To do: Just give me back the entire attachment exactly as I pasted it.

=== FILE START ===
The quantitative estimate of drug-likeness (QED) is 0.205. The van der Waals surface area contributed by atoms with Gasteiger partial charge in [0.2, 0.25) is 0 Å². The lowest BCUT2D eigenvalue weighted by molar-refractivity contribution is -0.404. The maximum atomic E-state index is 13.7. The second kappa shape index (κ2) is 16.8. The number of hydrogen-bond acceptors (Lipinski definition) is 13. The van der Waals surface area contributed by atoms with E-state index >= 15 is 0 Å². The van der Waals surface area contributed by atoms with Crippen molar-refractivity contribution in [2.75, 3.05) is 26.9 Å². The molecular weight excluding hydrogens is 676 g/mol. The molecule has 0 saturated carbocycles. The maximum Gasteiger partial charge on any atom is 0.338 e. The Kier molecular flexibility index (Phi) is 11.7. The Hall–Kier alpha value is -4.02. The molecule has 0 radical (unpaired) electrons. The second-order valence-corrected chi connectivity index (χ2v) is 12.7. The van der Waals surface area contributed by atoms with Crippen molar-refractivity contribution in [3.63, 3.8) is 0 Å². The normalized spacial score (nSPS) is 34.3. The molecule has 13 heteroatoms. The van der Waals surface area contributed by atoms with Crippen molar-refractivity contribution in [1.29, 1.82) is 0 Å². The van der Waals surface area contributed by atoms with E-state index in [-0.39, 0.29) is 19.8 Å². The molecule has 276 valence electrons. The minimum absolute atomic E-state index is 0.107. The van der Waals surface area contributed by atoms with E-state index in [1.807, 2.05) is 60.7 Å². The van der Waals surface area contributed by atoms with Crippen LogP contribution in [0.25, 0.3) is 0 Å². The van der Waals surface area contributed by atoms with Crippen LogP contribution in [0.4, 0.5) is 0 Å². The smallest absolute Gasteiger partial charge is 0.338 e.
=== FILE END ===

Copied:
The quantitative estimate of drug-likeness (QED) is 0.205. The van der Waals surface area contributed by atoms with Gasteiger partial charge in [0.2, 0.25) is 0 Å². The lowest BCUT2D eigenvalue weighted by molar-refractivity contribution is -0.404. The maximum atomic E-state index is 13.7. The second kappa shape index (κ2) is 16.8. The number of hydrogen-bond acceptors (Lipinski definition) is 13. The van der Waals surface area contributed by atoms with E-state index >= 15 is 0 Å². The van der Waals surface area contributed by atoms with Crippen molar-refractivity contribution in [2.75, 3.05) is 26.9 Å². The molecular weight excluding hydrogens is 676 g/mol. The molecule has 0 saturated carbocycles. The maximum Gasteiger partial charge on any atom is 0.338 e. The Kier molecular flexibility index (Phi) is 11.7. The Hall–Kier alpha value is -4.02. The molecule has 0 radical (unpaired) electrons. The second-order valence-corrected chi connectivity index (χ2v) is 12.7. The van der Waals surface area contributed by atoms with Crippen molar-refractivity contribution in [3.63, 3.8) is 0 Å². The normalized spacial score (nSPS) is 34.3. The molecule has 13 heteroatoms. The van der Waals surface area contributed by atoms with Crippen molar-refractivity contribution in [1.29, 1.82) is 0 Å². The van der Waals surface area contributed by atoms with E-state index in [-0.39, 0.29) is 19.8 Å². The molecule has 276 valence electrons. The minimum absolute atomic E-state index is 0.107. The van der Waals surface area contributed by atoms with E-state index in [1.807, 2.05) is 60.7 Å². The van der Waals surface area contributed by atoms with Crippen LogP contribution in [0.25, 0.3) is 0 Å². The van der Waals surface area contributed by atoms with Crippen LogP contribution in [0.4, 0.5) is 0 Å². The smallest absolute Gasteiger partial charge is 0.338 e.